upload /var/ftp /incoming yes mike sales 0600 upload /var/ftp /testdir yes ftp ftp 0666
These examples enable you to upload files to the /incoming and /testdir directories in the anonymous user's root directory (/var/ftp). The permission the user has to write to the /incoming directory (and its subdirectories) is as the user mike and the group sales. Files are written with 0600 permission (so only mike could read and write the files). In the second example, ftp user and group permission are used to create the file and its read/write permissions are open (0666).
If you don't remember what permission settings such as 0666 and 0600 mean, refer to the description of access permissions in Chapter 4. These are common options used with the chmod command to change access permissions.
Allowing upload permission also allows those same users the right to create directories (within the upload areas). To disallow the creation of directories, add the nodirs keyword at the end of an upload line (after the permission numbers). To have the ability to create directories turned on for an instance where it may be off, add the dirs keyword to the end of the line.
Another useful option with the upload parameter is the class option. The class option lets you set upload permission for a select class of users. Here is an example of using the class option:
upload class=home /var/ftp /incoming/local yes ftp guest 0666
In this example, along with the previous example, any anonymous user could write to the /incoming directory, but only those who belonged to the class called home can write to the /incoming/local directory (within the /var/ftp directory). The permissions in this case are open (0666), and files and directories are created with FTP and guest for the user and group who own the file, respectively.
Using upload is not enough to ensure that an anonymous user can upload files to your FTP directories. Red Hat Linux file and directory ownership also applies. For example, if the incoming directory were owned by root, 700 permission would not allow the anonymous user to upload, but 777 permission would.
Using the noretrieve parameter, you can prevent files with specific names or from specific directories from being retrieved. Here are some examples:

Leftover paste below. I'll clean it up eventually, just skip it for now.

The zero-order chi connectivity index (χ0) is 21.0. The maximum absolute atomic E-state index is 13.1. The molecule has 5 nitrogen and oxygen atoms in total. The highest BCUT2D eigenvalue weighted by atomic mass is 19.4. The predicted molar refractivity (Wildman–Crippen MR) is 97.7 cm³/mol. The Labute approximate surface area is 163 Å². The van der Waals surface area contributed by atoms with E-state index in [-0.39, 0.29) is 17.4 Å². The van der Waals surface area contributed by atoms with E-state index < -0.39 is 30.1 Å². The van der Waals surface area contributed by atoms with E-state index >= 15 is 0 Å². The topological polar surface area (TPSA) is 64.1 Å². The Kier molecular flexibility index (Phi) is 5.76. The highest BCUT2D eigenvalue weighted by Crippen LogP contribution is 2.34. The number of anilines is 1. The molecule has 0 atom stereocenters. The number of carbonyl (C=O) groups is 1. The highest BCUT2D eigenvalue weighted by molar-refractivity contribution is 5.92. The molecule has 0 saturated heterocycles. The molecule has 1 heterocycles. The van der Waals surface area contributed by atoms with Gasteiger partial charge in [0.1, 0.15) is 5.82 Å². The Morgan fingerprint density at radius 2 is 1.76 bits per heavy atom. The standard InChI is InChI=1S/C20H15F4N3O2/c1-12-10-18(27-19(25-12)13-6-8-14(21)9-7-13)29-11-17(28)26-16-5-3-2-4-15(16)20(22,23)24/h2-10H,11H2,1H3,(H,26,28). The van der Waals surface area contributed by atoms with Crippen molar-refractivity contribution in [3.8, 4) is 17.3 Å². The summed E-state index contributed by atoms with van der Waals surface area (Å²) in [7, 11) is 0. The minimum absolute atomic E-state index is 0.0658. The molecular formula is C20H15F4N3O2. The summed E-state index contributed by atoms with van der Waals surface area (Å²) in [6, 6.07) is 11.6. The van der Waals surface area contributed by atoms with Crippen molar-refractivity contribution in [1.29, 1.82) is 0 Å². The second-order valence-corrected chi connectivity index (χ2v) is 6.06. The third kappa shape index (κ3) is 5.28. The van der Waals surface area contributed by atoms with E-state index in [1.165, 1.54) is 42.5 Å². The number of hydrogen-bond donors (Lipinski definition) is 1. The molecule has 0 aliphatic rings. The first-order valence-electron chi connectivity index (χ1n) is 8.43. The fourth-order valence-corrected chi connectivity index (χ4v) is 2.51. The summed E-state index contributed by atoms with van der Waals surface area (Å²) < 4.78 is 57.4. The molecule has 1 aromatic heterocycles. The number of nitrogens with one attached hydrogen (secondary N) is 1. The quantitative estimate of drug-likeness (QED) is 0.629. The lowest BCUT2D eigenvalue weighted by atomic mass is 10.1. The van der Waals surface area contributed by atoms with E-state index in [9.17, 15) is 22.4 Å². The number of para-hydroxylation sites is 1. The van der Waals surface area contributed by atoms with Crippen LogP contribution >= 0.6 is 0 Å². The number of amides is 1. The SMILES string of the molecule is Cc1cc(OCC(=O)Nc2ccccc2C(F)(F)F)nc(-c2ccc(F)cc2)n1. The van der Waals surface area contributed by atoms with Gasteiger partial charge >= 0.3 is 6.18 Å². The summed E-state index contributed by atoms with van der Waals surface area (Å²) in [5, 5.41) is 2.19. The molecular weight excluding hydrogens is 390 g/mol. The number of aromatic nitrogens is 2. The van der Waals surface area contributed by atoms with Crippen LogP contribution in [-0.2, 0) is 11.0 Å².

noretrieve relative class=world /pub/homestuff noretrieve absolute /etc/hosts /etc/inittab noretrieve core personal money
In these examples, relative and absolute keywords indicate whether the files and directories indicated are relative to the FTP user's directory (for example, /var/ftp) or an absolute path from the system's root directory. The first line indicates that any users in the class world cannot retrieve files from the /pub/homestuff directory relative to the /var/ftp directory (that is, /var/ftp/pub/homestuff). The second line says that the system's /etc/hosts and /etc/inittab files cannot be retrieved. When no path name is indicated, as in the third line, no files that match the names shown can be downloaded, regardless of where they reside in the file system.
If you have prevented a group of files from being retrieved using the noretrieve parameter, you can selectively allow certain files and directories to be retrieved using the all-retrieve parameter. Here's an example:
all-retrieve relative class=world /pub/homestuff/publicfile.txt
Although you restricted download from the /pub/homestuff directory in a previous example, you now allow the download of /pub/homestuff/publicfile.txt to the world class of users.
Even after you have allowed a user or class of users permission to upload files to your FTP server, you still have a lot of control over different aspects of writing and changing files. Each of these permission capabilities can be turned on or off for anonymous, guest, or real users. Or you can turn them on or off for a specific class of users. Below are a few examples. By default, all these services are turned on when a user has upload capabilities (that is, the capability to write to an FTP server).
Remember that Red Hat Linux ownership permission still applies to files and directories, regardless of how these permission capabilities are set. For example, even if you are allowed to use chmod, you still couldn't use it to change permission on someone else's file that was set to 0600.
You can set whether or not a user can change the permissions associated with a file or directory using the chmod parameter. You set chmod to either yes (to allow it) or no (to disallow it). Then you can add a comma-separated list of keywords to choose who is assigned that permission. Here is an example: